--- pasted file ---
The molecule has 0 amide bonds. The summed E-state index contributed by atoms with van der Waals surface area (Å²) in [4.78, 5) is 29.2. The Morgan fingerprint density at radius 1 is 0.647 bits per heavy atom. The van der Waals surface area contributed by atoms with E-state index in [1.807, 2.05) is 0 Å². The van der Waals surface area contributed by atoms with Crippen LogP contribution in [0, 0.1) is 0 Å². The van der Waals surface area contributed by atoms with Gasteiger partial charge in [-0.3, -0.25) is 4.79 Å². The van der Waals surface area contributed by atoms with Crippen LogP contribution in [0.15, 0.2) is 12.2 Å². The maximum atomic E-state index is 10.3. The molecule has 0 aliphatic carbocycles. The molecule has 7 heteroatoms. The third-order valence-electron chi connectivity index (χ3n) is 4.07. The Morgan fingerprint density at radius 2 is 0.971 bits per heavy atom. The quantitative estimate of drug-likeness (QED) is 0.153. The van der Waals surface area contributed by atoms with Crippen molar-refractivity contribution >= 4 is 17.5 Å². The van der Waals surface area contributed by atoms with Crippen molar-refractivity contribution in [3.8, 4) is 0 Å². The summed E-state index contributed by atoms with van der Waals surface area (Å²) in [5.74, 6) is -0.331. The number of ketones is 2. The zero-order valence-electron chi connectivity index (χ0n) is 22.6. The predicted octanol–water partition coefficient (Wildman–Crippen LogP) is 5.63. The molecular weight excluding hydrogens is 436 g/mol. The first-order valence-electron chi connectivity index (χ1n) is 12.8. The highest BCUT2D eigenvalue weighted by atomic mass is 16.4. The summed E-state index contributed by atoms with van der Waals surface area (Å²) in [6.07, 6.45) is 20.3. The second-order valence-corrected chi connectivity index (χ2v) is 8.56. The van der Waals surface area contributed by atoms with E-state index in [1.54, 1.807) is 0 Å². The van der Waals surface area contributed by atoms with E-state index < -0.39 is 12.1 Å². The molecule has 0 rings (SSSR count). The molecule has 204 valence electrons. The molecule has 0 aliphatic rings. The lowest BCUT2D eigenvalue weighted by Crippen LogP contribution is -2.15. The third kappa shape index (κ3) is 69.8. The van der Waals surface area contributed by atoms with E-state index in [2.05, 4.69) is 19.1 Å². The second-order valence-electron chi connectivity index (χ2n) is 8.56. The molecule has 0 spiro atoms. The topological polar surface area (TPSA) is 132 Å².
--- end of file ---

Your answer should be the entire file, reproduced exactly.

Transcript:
The molecule has 0 amide bonds. The summed E-state index contributed by atoms with van der Waals surface area (Å²) in [4.78, 5) is 29.2. The Morgan fingerprint density at radius 1 is 0.647 bits per heavy atom. The van der Waals surface area contributed by atoms with E-state index in [1.807, 2.05) is 0 Å². The van der Waals surface area contributed by atoms with Crippen LogP contribution in [0, 0.1) is 0 Å². The van der Waals surface area contributed by atoms with Gasteiger partial charge in [-0.3, -0.25) is 4.79 Å². The van der Waals surface area contributed by atoms with Crippen LogP contribution in [0.15, 0.2) is 12.2 Å². The maximum atomic E-state index is 10.3. The molecule has 0 aliphatic carbocycles. The molecule has 7 heteroatoms. The third-order valence-electron chi connectivity index (χ3n) is 4.07. The Morgan fingerprint density at radius 2 is 0.971 bits per heavy atom. The quantitative estimate of drug-likeness (QED) is 0.153. The van der Waals surface area contributed by atoms with Crippen molar-refractivity contribution >= 4 is 17.5 Å². The van der Waals surface area contributed by atoms with Crippen molar-refractivity contribution in [3.8, 4) is 0 Å². The summed E-state index contributed by atoms with van der Waals surface area (Å²) in [5.74, 6) is -0.331. The number of ketones is 2. The zero-order valence-electron chi connectivity index (χ0n) is 22.6. The predicted octanol–water partition coefficient (Wildman–Crippen LogP) is 5.63. The molecular weight excluding hydrogens is 436 g/mol. The first-order valence-electron chi connectivity index (χ1n) is 12.8. The highest BCUT2D eigenvalue weighted by atomic mass is 16.4. The summed E-state index contributed by atoms with van der Waals surface area (Å²) in [6.07, 6.45) is 20.3. The second-order valence-corrected chi connectivity index (χ2v) is 8.56. The van der Waals surface area contributed by atoms with E-state index in [1.54, 1.807) is 0 Å². The van der Waals surface area contributed by atoms with E-state index < -0.39 is 12.1 Å². The molecule has 0 rings (SSSR count). The molecule has 204 valence electrons. The molecule has 0 aliphatic rings. The lowest BCUT2D eigenvalue weighted by Crippen LogP contribution is -2.15. The third kappa shape index (κ3) is 69.8. The van der Waals surface area contributed by atoms with E-state index in [2.05, 4.69) is 19.1 Å². The second-order valence-electron chi connectivity index (χ2n) is 8.56. The molecule has 0 spiro atoms. The topological polar surface area (TPSA) is 132 Å².